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What does wealth look like? Unhappy and mostly fake

Lauren Greenfield answers the question of "Does money buy happiness?" with Generation Wealth, a 25-year photography project.
Kim Kardashian at age 12 in 1992. Credit: Lauren Greenfield

After spending 25 years photographing every kind of wealth, Lauren Greenfield should have an answer to the question “Does money buy happiness?”

“The subjects in the book answer that so much better than me,” she says. “I love David Siegel from Queen of Versailles, who says, ‘Money does not make you happy, but you can be unhappy in a good section of town.’”

The faces in Greenfield’s photos — from high schoolers to hotel tycoons, high-end prostitutes and Kardashians (including a 12-year-old Kim Kardashian who already looks destined for fame) — are rarely smiling amid the orgy of brand-name purses and mansions.

Greenfield has been chronicling how wealth affects people since 1992, and for the first time her work has been collected into a book and a massive retrospective called Generation Wealth at the International Center of Photography Museum (250 Bowery), opening Sept. 20.

“What I was trying to look at is how we’ve set aside traditional morality in favor of the values of lifestyle and money,” she explains. “There’s a cost to that for sure, not just to the people involved but to really all of us when the values of capitalism take over any traditional values.”

The exhibit could easily just be a grotesque display of affluence, were it not for Greenfield’s interviews with each subject — most often about the problems that money has brought them.

And then there is the revelation that most of Greenfield’s subjects aren’t actually wealthy; they’re just living like they are, faking it till they make it like the rapper Future, who would drop his last cent at Atlanta’s famous Magic City strip club to build excitement for his music.

“A lot of the people in the book are not rich — there’s either a pretense or a posing or a faking or aspiring, and the backdrop of these 25 years is that we’ve had less and less social mobility,” Greenfield says. “In the ‘70s and post-war generation of my parents, there was a feeling you could be anything, you could make a better life than your parents, and now a lot of people don’t feel that way.”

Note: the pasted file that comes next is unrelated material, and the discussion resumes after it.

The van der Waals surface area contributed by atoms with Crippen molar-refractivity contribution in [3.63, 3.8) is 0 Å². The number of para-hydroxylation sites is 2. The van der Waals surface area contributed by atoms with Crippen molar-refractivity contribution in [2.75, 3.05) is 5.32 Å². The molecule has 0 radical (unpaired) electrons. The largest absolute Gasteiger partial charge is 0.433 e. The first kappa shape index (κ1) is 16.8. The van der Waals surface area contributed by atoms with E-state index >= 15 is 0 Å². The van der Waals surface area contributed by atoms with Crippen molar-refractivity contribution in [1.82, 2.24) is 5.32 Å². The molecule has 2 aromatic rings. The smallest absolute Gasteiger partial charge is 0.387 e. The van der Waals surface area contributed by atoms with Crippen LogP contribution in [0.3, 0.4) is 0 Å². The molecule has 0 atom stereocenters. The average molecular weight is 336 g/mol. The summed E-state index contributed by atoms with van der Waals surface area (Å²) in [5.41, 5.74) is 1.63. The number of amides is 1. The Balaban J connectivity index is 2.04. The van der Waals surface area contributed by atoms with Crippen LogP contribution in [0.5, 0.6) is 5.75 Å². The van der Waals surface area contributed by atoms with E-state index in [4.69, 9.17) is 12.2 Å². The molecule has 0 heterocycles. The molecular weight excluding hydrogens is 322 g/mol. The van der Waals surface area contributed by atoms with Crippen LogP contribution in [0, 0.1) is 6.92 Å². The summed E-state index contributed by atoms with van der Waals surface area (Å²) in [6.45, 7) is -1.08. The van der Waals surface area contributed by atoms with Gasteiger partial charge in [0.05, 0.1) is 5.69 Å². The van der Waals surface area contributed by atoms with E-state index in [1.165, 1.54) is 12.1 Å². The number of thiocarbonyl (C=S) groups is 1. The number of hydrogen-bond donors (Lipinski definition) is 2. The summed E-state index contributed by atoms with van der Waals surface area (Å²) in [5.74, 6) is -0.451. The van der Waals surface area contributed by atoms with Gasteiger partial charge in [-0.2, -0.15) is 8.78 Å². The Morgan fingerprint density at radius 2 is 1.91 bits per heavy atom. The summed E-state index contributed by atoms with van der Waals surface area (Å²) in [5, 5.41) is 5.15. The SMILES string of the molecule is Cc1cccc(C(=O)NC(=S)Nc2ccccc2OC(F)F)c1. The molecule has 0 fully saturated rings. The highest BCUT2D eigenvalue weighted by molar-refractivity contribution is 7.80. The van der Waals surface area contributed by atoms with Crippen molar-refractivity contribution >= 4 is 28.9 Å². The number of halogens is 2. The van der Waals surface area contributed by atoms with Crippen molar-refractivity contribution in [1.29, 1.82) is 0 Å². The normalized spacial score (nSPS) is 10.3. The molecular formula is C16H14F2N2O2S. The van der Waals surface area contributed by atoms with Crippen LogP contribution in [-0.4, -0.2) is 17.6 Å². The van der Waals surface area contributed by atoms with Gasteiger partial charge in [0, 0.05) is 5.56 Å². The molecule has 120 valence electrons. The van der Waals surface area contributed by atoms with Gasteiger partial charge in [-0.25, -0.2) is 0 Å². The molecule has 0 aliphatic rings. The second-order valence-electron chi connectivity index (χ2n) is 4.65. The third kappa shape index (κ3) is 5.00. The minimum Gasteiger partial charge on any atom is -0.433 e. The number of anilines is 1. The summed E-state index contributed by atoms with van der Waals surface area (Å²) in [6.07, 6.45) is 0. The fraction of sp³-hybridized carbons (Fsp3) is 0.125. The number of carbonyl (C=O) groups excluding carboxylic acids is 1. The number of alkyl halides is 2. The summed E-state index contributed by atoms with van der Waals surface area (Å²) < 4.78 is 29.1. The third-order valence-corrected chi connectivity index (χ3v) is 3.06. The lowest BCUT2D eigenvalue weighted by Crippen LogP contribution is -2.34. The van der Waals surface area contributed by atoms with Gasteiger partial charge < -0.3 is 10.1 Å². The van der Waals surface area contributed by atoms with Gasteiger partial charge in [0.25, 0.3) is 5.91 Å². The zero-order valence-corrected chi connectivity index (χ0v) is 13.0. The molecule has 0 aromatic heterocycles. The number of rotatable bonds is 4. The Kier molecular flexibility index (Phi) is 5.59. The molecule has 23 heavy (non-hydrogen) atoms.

But even for people who do fake their way into wealth, getting more money becomes like an addiction. Florian Homm, who went from being a hedge fund banker to the FBI’s Most Wanted List, describes the drive best: “When bigger is better, there’s no stopping.”

And when there’s no stopping, the world starts to warp. Hard work and education are no longer seen as the path to the American Dream when a woman like Brooke Taylor, who has a degree and was a social worker making $30,000 trades up to being a prostitute making $30,000 in a couple of days.

And when sex work becomes glamorous, Greenfield points to knock-on effects like teenagers dressing like strippers and their moms taking classes called Cardio Striptease. For women especially, the pursuit of wealth commodifies their bodies, and eventually souls.

As for finding real happiness, Greenfield takes us to Iceland, which had one of the largest banking systems until the 2008 financial crisis wiped it out.

“For them, the crash ended up being a teachable moment where they’d realized they had lost their way,” she says. “They decided it was more important to spend time on family and community and building up Iceland, to focus on the environment, both conservation and also enjoying the environment in their daily lives.

“In a way, the moral of the story of the show is the simplest, most cliched thing, which is that money doesn’t get you happiness, it’s family and friends and connections that do.”

Generation Wealth runs from Sept. 20-Jan. 7 at the International Center of Photography Museum, 250 Bowery. Admission is $14.

 
 
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